Wolfram Computation Meets Knowledge

Winners of Wolfram’s First Demonstrations School Coding Competition Announced

Wolfram Research today announced the winner of its first Demonstrations competition as Michael Lawson from Ermysted’s Grammar School, North Yorkshire, with runners-up Patrick Stevens, Woodbridge School, Suffolk and David Harris, St. Dunstan’s College, London. Michael’s Demonstration, “Recursive Dungeon Generator,” was a particularly good showcase for applications of programming—in this instance, for game design.

“I was working on creating my own Rogue-like game, and I was experimenting with different ways to generate rooms. This was one of my own algorithm ideas,” said Michael, who, although he has been programming for four years, only started using Mathematica recently. “I actually only learned how to use Mathematica for the purpose of the competition. I started creating my demo after having only watched a few of the videos recommended for entrants, and then finished about four days later!”

All three of the winning entries are published on the Wolfram Demonstrations Project site alongside 8,000 other user-created programs.

The idea of the competition was to promote the application of programming in schools and support the UK government initiative to bring programming into schools.

“We were keen to put coding in context,” said Conrad Wolfram, CEO of Wolfram Europe and judge at the forthcoming Young Rewired State. “Making a Demonstration is about creativity, clarity, and communication–as well as coding.” Conrad continued, “Programming is often associated purely with computer science. But this competition shows it’s also the way you represent and communicate technical ideas–a cornerstone of maths. That programming is back on the UK schools agenda is a great start.”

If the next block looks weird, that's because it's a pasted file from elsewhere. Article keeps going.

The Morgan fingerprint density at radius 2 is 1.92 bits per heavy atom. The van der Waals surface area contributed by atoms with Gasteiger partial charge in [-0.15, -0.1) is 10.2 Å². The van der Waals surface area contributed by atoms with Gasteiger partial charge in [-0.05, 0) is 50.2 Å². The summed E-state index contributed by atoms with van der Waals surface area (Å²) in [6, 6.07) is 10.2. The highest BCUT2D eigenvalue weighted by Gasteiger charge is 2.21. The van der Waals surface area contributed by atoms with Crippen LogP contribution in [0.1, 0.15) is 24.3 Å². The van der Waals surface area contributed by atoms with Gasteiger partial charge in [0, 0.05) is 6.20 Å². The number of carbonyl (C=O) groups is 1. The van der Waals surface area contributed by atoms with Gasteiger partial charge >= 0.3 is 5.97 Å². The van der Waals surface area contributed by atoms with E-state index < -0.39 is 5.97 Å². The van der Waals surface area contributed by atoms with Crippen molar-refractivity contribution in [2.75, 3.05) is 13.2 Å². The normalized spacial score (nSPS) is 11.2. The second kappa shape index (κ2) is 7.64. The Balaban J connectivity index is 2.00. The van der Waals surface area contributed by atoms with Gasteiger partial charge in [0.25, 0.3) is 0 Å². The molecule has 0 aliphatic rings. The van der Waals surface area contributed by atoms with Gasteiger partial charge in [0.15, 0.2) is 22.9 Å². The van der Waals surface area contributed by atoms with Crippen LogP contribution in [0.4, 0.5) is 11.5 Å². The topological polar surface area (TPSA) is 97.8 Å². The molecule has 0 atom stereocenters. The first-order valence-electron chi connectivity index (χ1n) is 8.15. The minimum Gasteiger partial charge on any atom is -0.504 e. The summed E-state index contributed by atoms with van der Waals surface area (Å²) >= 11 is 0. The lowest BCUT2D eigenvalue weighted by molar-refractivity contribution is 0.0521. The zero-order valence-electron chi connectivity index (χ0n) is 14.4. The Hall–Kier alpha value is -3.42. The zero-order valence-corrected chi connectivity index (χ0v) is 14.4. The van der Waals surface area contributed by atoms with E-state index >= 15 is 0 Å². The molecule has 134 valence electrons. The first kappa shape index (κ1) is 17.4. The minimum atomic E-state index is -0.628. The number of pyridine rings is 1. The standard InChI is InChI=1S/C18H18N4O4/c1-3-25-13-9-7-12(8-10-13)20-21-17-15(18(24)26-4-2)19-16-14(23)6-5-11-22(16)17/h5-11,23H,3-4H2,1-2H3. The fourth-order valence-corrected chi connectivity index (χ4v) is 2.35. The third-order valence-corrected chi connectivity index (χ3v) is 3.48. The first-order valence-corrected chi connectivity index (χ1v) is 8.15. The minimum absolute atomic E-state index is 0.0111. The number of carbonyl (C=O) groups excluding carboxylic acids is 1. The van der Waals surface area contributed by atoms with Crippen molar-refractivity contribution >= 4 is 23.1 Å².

The Demonstrations competition judges, who had varied backgrounds to help assess the wide subject matter that Wolfram Demonstrations have, included:

  • Maggie Philbin
    Best known for her work on “Tomorrow’s World,” she now dedicates serious effort with TeenTech to alert young people to the opportunities available in science and technology.
  • Dr. Stephen Lynch
    Manchester Metropolitan University
    Instrumental in establishing a schools liaison forum in the northwest of England, he regularly visits schools to talk about the fun, beauty, and many applications of mathematics. Dr. Lynch also has an international and UK patent published–the research could potentially lead to faster computers and cures for certain brain disorders, including Parkinson’s disease.
  • Dr. Bobby Phillips
    BAE Systems
    His career has spanned teaching, industrial research, and manufacturing, including stints at Queen Mary College, London, and the University of Kent in Canterbury. Prior to joining his present position, he was with the antenna department at ERA Technology (now Cobham Technical Services) in Leatherhead, Surrey. Since March 1999, he has been with BAE Systems, where he is a systems architect and senior EME consultant.
  • Dr. Stephen J. Christie
    Neural Insights Limited
    Stephen is the CEO of Neural Insights, a global strategic management consulting firm, where he has responsibility for clients’ high-performance growth strategies, risk management, technology, and artificial and business intelligence solutions. Stephen built and programmed his first computer at the age of ten and is a strong advocate for the introduction of programming as a core element of education.

Wolfram Research also sponsors computerbasedmath.org, a project that aims to build a completely new math curriculum with computer-based computation at its heart. Sessions exploring the wide potential for both computer-based math and programming will also be covered in depth at The Computer-Based Math Education Summit this November.

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